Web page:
“The trailer for the Michael Bay-produced Texas Chainsaw Massacre was another game-changer, because it used cuts in a way that hadn’t been used before, and continues to influence horror movie trailers, including our own.”
The modern industry throws up some interesting challenges
Film fans may have wondered how trailer makers are able to put together serviceable previews for big, special-effects laden blockbusters months in advance.
And according to David, the absence of finished footage for movies that make use of extensive post-shoot CGI does make things tricky.
“The first trailers for big special effects films are often unusually talky and full of black and captions.
“The biggest shots tend not to come in until much closer to release, so often you are trying to make a trailer out of the talkiest bits of the film, with none of the expensive shots.”
Spoilers are a no-no – but there is one exception
Although some trailers have come under heavy fire for spoiling their movies in advance, David says that – in his book – spoiling the film in a trailer is “unforgivable”.
“I always make sure to never show more of the film than is necessary to get the audience on the hook. Trailers are not art: they are ads, and if you give away the store in the ad, how can you expect people to buy the product?”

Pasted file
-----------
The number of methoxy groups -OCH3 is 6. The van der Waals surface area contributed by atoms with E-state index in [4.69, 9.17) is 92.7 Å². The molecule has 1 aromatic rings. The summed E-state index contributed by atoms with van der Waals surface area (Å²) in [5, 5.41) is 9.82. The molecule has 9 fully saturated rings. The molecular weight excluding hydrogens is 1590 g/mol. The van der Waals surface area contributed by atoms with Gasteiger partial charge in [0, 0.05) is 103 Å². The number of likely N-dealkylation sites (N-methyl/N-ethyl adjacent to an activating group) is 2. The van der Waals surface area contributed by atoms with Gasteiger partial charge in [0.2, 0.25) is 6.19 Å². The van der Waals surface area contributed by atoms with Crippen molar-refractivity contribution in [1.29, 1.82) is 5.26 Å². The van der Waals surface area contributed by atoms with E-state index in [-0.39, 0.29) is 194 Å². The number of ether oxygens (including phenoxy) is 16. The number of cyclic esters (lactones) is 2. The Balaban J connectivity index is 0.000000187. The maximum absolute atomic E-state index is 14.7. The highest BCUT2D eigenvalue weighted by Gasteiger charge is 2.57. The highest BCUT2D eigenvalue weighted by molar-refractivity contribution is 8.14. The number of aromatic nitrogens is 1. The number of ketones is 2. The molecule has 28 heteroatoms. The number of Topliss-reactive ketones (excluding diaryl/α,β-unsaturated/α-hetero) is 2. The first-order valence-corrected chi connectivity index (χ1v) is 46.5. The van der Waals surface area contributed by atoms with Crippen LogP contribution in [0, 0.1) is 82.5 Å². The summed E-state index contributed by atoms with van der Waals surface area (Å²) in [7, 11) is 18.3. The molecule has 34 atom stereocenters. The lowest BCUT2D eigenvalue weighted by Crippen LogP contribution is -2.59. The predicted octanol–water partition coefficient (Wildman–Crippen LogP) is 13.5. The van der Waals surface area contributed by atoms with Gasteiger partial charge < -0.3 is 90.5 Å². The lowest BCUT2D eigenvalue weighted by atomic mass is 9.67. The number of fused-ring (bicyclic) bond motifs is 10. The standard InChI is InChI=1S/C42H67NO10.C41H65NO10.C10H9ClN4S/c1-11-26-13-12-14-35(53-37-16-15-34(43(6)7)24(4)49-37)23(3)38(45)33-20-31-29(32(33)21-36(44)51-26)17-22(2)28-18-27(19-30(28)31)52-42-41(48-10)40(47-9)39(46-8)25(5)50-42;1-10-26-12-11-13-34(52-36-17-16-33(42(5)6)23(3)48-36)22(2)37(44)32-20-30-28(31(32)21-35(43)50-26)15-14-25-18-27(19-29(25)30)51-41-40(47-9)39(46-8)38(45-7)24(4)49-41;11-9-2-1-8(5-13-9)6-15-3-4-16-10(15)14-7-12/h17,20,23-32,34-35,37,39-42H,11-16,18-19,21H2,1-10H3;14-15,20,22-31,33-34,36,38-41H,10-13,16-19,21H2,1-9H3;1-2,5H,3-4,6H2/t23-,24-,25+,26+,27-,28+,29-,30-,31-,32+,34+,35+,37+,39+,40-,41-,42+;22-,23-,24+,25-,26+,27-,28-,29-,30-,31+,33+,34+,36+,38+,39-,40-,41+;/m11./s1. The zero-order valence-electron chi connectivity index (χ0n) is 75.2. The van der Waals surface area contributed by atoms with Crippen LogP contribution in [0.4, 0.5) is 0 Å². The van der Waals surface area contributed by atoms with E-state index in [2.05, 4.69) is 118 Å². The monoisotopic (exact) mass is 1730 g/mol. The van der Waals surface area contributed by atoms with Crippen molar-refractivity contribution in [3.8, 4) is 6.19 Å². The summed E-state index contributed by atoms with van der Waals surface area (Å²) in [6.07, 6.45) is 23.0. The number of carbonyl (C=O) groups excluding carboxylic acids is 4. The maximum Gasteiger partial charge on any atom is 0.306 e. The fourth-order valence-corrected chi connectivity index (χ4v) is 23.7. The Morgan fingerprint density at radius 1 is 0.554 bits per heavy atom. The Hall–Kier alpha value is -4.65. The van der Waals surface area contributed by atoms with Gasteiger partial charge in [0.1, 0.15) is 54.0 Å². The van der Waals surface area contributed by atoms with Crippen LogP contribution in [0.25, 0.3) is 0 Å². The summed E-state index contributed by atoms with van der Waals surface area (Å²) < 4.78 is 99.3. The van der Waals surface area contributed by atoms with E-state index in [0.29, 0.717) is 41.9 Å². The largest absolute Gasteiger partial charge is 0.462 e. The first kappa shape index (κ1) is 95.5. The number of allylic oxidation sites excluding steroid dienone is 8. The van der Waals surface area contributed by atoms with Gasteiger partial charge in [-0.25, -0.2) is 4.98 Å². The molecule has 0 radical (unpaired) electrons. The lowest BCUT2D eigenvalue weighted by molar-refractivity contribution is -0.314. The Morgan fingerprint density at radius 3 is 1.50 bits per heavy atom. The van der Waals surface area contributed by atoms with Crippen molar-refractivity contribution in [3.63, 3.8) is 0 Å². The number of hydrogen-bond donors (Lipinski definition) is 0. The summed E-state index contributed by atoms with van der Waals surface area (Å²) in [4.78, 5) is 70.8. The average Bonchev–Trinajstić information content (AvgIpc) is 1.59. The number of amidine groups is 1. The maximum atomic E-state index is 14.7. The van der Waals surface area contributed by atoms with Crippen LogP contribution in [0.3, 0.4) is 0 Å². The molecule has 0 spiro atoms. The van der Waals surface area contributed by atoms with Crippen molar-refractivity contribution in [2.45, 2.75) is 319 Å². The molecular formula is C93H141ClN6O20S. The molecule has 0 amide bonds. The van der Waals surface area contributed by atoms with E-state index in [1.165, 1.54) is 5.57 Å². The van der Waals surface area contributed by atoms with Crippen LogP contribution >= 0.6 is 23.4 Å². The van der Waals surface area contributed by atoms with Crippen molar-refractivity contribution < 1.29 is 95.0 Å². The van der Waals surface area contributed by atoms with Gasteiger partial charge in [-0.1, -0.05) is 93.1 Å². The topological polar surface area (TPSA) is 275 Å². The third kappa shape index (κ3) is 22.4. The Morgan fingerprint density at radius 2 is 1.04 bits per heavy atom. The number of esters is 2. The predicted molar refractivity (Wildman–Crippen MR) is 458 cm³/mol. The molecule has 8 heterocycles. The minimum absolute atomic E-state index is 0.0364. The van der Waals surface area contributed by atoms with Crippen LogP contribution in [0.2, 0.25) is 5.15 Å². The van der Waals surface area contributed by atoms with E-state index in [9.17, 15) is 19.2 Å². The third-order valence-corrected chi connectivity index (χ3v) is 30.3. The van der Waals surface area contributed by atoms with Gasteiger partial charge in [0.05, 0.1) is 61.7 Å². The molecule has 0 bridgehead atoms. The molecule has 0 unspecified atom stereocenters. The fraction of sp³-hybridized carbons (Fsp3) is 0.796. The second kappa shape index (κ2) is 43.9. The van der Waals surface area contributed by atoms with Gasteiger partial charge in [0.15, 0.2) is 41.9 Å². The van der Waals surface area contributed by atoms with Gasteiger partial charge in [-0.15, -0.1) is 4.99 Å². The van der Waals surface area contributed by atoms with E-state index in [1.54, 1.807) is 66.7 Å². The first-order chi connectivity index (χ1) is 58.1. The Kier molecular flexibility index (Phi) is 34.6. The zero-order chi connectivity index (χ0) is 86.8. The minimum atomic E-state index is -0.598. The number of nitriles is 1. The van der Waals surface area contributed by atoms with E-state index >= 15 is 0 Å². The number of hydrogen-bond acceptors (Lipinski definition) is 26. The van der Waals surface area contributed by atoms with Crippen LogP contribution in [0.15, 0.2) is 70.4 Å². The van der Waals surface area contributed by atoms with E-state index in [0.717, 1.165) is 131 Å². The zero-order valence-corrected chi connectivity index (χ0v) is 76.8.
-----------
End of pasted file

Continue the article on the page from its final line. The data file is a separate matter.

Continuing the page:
He does state that there is one “famous” exception to that rule though.
“The inclusion of a ‘happy ending’ shot or line in the trailer for a film designed for an older audience, where they may resist going to see a film if they think it will be relentlessly downbeat.
“The case I always quote is the trailer for a Pierce Brosnan film called Evelyn, where even the poster is a spoiler.”
You have to be comfortable not calling the shots
The degree to which the person actually making the trailer has a say in its overall tone and direction varies wildly.
“It depends entirely on the client, and the job. If the client loves the first cut, they generally won’t mess with it just to justify their office parking space (in most cases, that is). Clients can be great collaborators.
“But at the end of the day, the one who pays the piper calls the tune. I’m sure, for instance, that the much-derided Ghostbusters 2016 trailer was not put together by a single editor with a vision, but a committee with a vision for a camel.
“My favourites would probably be the ones that remained the closest to the first cut, and were the least ‘messed with’ by committee – although there has been a growing trend over the years for clients to be more marketing savvy than ever before, and therefore ‘amendments’ are often, these days, ‘improvements'”.
Though David acknowledges that differing views can sometimes create tension, he’s also philosophical about the process.
“We’re a service industry at the end of the day, and our clients keep our lights on.
“If you want to have 100% creative control, make your own film – or better yet, write a novel and self-publish it.”
You can find out more about Synchronicity and their work here.
Main image: Shutterstock